How to work from home
Wondering how you can make money from home? Startups has rounded up hints and tips from experts on how to effectively work from home.
Homework was an unappealing concept at school. But now, working from home is an ever-growing alternative to the generic nine-to-five office routine. After all, why go to work when you can just as easily make money from home?
Working from home has many advantages, but it can be challenging too. Staying focussed can be difficult, and people who work from home can often feel isolated or lonely.
For lots of small business owners, home is where the office is. So how do these start-ups maximise their productivity?
We spoke to a number of entrepreneurs to understand how they make it work. Read on for their unique home-working hacks and insider advice on running a business from home.
In this article, we’ll cover:
Home-working hacks from the experts:
1. Optimise space, maximise productivity
Sara Teiger, self employed PR consultant and founder of Sara Teiger PR, advises that you “move your work space around every few days.”
Teiger alternates between her office, spare room and kitchen table, finding that a change in scenery gives her a “different perspective on work” helping to move on from any ‘blocks’.
Moving work zones is a really great way to optimise your available work space. And remember, the outside world still exists, so go and explore it from time to time. Cafés, libraries, and even your garden make great alternative work spots if you start to get cabin fever.
2. Get dressed
Sounds so simple, but just like changing scenery gives fresh perspective, getting your body ready for work gets you in the right mind-zone too.
This nugget of advice came from Nicki Kinton of Confident Cashflow. Kinton recommends getting dressed for work because it “creates a shift in your mentality. I find I'm far more productive than if I'm in my jeans/casuals. Tried to work in my PJs once, I got absolutely nothing done, wrong mindset.”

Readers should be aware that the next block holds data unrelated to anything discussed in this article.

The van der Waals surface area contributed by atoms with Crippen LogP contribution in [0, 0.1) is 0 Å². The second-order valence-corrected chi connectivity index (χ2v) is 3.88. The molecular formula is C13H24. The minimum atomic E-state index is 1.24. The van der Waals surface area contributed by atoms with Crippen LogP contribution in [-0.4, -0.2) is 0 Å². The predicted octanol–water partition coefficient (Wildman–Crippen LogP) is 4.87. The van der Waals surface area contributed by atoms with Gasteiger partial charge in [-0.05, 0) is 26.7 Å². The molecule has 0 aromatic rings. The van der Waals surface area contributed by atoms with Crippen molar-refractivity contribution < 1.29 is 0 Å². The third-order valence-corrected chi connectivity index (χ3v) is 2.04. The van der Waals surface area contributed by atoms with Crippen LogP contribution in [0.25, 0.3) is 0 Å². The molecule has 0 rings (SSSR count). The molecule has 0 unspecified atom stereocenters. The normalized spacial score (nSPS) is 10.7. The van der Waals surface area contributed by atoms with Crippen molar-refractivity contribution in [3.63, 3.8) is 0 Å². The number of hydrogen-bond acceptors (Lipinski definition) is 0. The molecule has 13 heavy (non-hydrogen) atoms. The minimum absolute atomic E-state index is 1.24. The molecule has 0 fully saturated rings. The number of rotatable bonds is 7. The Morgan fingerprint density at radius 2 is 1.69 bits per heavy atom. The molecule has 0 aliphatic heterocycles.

3. Stay connected
Ensure collaboration with colleagues and clients is as easy as possible.
Alex Tebbs works for VIA and recommends cloud tech to aid cross-location or remote working. He uses Skype for Business and other unified communication solutions, as well as cloud-based document platforms like Google Docs.
There are lots of apps out there that can stop you from feeling isolated when working away from the office. Apps are great because they can be used on the go, keeping you connected wherever you are.
Popular apps for business:
Slack – the WhatsApp of the business world. Slack is a team messaging service that’s quick, easy and fun to use, providing an efficient alternative to emails.
Trello – great for project management. Everyone gets complete visibility of the team’s tasks on a shared interface. It also smoothly integrates with Slack, so staying up to date without face-to-face meetings has never been easier.
4. Failing to plan is planning to fail
A good plan will keep you focussed, helping you to complete manageable goals. This sense of achievement is a key motivator. But planning can go beyond the day-to-day – don’t be scared to think big.
As Sophie Phillipson, co-founder of HelloGrads says:
“It's amazing, at times, how much more attractive housework seems to work. Don't underestimate the importance of a plan. Make a roadmap for yourself. What would you like to achieve this year? Break this goal down into projects and create daily to-do lists that move you closer to that goal.”
5. Consider coworking
It’s easy to feel cut off when working from home, and for most, this is the biggest drawback. International women’s activation coach Rachel Bradbury loves working from home, but admits that it can be lonesome at times.
Bradbury is a fan of coworking spaces, having recently discovered AndCo (a coworking platform that transforms restaurants and cafés into hot-desking spaces during the day). For Bradbury, “their venues give me a quiet, convenient place to work, but also the opportunity to meet other freelancers and explore the city.”
For more information on coworking, check-out this useful guide.
6. Enjoy the freedom
You’ve set yourself up for working in your home, now it’s time to fully revel in the perks. For Antonia Taylor, founder of Antonia Taylor PR, this means enjoying the home comforts:
“I light a candle on my desk when I start my day – it sounds silly but it feels like a privilege to be working with clients I love and can make a difference to, so I like to honour that.”
Making your home-working space comfortable and personal is really relaxing, and will ease you through those stressful days in the ‘office’.